Roger Waters, Rogers Place, Edmonton, Sept. 13, 2022

The former Pink Floyd frontman dropped a two-pronged set with a costume change, fan favourites and plenty of pointed food for thought.

Well, we certainly know exactly where Roger Waters sits on the political divide.

If you were attending Tuesday night’s This is Not a Drill concert at Rogers Place and were unaware, he was quick to fill you in with a polite, pre-concert announcement about it. Actually, it was anything but polite. In addition to requesting that cellphone ringers be turned off he suggested in strong terms, f-bomb included, that audience members might want to head back to the bar if they found Waters’ take on current world issues to be offensive.

That’s a far cry from, “Is everybody having a good time tonight?” and definitely a bracing start to a concert. Waters has never been interested in pandering, and as the former Pink Floyd frontman knocks on 80 he’s clearly decided that now’s not the time for subtlety. Those animated, goose-stepping hammers from The Wall aren’t just there to clarify a point, they’re also meant to pound it into you.

It took some time to get in, and congestion outside of the gates pushed the concert start time forward by a half hour. There were still empty seats as Waters kicked off with Floyd classic Comfortably Numb, deep bass resonating through the arena. The band, clear and loud, played under a giant, cross-shaped divider on which videos were projected. Tipping a hat to nostalgia, the videos harkened back to his old band’s most cherished albums, but also directly referenced Waters’ more pressing concerns: abortion rights, transphobia, war crimes and police brutality.

Another Brick in the Wall, parts 2 and 3, were safe landing places for a large chunk of the older audience ready to rail against nebulous authority. On the other hand, The Bravery of Being Out of Range, as much screed as song, had Waters directly castigating American militarism while the screen enumerated atrocities from a long sequence of American presidents, Trump, Obama and Biden included. A few people in the audience weren’t too sure what to make of that, though they seemed to appreciate The Bar, a newer number that featured Waters at the piano.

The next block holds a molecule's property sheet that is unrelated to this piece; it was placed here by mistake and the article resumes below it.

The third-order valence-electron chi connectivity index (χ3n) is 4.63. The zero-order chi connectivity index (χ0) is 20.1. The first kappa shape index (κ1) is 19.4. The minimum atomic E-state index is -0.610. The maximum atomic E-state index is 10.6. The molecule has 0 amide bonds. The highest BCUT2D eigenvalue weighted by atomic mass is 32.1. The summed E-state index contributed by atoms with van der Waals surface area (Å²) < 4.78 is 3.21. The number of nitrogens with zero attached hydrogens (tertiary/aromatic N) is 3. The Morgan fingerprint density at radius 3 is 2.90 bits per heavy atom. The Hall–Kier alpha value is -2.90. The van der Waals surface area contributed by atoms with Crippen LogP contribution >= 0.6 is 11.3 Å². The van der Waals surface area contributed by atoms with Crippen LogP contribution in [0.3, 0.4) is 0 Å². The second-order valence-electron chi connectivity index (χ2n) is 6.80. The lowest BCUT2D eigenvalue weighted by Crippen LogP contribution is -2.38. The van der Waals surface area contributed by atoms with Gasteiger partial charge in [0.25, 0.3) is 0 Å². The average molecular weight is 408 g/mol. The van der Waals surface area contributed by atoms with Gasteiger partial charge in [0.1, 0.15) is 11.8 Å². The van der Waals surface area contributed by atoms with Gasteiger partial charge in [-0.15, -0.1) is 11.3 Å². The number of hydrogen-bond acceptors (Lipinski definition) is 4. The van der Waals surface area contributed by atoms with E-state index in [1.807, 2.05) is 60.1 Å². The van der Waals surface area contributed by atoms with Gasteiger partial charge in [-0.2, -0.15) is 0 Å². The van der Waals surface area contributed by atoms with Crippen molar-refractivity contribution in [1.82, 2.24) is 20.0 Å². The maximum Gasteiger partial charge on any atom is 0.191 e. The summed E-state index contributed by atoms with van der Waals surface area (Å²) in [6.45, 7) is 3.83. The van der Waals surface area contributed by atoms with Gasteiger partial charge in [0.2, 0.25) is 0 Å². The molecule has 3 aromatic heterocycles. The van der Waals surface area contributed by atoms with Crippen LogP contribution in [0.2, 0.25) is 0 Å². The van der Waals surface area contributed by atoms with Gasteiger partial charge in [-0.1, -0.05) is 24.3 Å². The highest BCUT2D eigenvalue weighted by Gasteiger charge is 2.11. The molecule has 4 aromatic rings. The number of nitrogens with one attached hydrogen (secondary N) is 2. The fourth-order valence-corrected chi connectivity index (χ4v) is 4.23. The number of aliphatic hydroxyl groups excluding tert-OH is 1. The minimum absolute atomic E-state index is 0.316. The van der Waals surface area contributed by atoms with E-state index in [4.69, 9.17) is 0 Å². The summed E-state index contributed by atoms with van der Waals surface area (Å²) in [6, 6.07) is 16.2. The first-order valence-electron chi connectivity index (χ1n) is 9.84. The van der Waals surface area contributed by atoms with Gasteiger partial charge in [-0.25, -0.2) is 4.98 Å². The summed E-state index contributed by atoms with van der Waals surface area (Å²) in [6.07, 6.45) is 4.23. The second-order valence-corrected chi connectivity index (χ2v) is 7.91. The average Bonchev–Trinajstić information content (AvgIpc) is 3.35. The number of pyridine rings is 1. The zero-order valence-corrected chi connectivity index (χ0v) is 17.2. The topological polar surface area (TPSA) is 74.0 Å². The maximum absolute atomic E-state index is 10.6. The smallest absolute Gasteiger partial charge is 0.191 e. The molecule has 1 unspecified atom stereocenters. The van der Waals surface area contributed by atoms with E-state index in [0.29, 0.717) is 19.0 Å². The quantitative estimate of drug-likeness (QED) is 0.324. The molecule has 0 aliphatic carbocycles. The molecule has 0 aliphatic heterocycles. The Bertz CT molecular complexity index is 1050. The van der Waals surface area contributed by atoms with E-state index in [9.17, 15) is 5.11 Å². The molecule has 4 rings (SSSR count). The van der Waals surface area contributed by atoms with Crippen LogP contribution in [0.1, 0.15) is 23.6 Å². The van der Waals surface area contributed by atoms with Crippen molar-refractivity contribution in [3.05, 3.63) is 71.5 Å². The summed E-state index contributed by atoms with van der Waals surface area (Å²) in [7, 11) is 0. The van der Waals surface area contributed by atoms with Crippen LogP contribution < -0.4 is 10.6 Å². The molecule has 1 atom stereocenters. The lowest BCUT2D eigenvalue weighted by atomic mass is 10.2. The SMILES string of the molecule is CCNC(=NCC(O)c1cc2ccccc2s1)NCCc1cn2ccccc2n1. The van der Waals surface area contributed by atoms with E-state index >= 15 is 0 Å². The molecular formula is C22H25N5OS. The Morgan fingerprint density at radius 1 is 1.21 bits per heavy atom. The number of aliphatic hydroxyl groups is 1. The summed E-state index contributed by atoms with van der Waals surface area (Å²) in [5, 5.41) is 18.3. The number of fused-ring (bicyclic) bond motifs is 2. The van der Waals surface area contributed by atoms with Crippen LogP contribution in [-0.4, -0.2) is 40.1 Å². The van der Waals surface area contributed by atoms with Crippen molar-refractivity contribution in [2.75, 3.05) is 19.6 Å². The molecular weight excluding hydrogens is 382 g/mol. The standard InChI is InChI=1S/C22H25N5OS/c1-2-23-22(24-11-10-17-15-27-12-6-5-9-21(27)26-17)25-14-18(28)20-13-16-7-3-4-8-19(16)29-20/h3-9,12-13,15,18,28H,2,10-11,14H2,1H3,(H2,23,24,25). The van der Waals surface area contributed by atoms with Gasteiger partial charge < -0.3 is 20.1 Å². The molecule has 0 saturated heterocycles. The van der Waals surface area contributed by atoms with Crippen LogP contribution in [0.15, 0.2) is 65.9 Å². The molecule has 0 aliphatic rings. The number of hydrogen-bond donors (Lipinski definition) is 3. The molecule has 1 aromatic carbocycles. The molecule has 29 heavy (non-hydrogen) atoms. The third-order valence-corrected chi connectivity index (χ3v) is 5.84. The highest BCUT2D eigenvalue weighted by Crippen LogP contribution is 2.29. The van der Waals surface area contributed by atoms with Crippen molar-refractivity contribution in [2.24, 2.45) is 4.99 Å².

He reached back to early days with Have a Cigar, following with a mini suite of Wish You Were Here and Shine on You Crazy Diamond, images of former bandmate Syd Barrett flashing across the screen. Sheep was a fitting end to the first half of the show, Waters gesticulating wildly as a Twitter feed hit the video screen and a floating sheep made its way around the arena, spinning and diving. The sound was sharp, loud, and enveloping; one older audience member lamented not being able to hear the lyrics in the midst of the maelstrom, but it was as good as I’ve ever heard it in Rogers Place.

After a short pause and a gathering rush of unsettling sounds from back speakers that announced In the Flesh, Waters reappeared in aviator sunglasses and a floor-length leather jacket with vaguely militaristic epaulets. Followed by two stormtroopers in riot gear, an inflatable pig with the words “Steal From the Poor, Give to the Rich” on the one side and something unprintable on the other, Waters stalked the stage with fascist glee. In case you didn’t fully understand his point, he took a fake machine gun offered by one of his “guards” and pretended to mow down the audience in front of him.

Whew. Run Like Hell continued the all-nerves-exposed narrative from The Wall before he calmed things down with Deja Vu and Is This the Life We Really Want. There are a number of songs Waters could have chosen from the Floyd discography to keep the crowd happy, but one is almost necessary and that’s Money. For the Dark Side of the Moon classic, he switched from the guitar (and occasional piano) he’d been playing all night back to bass, with guitarist Jonathan Wilson taking on the vocals.

From there on it was a selection of deeper Floyd cuts (Brain Damage, Eclipse) down to an elegiac reprisal of The Bar and a neat summing up with Outside the Wall. Even the most skeptical, apolitical Floyd fan would have been happy with Waters’ show, which ran somewhere past the two-hour mark and hit all the classic-rock buttons. Some of them might have even come out with a few things to think about, and likely Waters would be more pleased with that than just simply entertaining them.

Review Courtesy Of Tom Berry


Capacity 19,000+


Rogers Place is a multi-use indoor arena in Edmonton, Alberta, Canada. Construction started in March 2014, and the building officially opened on September 8, 2016. The arena has a seating capacity of 18,500 as a hockey venue and 20,734 as a concert venue.

It replaced Northlands Coliseum (opened 1974) as the home of the NHL’s Edmonton Oilers and the WHL’s Edmonton Oil Kings. The arena is located at the block between 101 and 104 Streets and 104 and 105 Avenues. Public transit access to the arena is provided by the Edmonton Light Rail Transit system (MacEwan station on the Metro Line) and Edmonton Transit Service bus.

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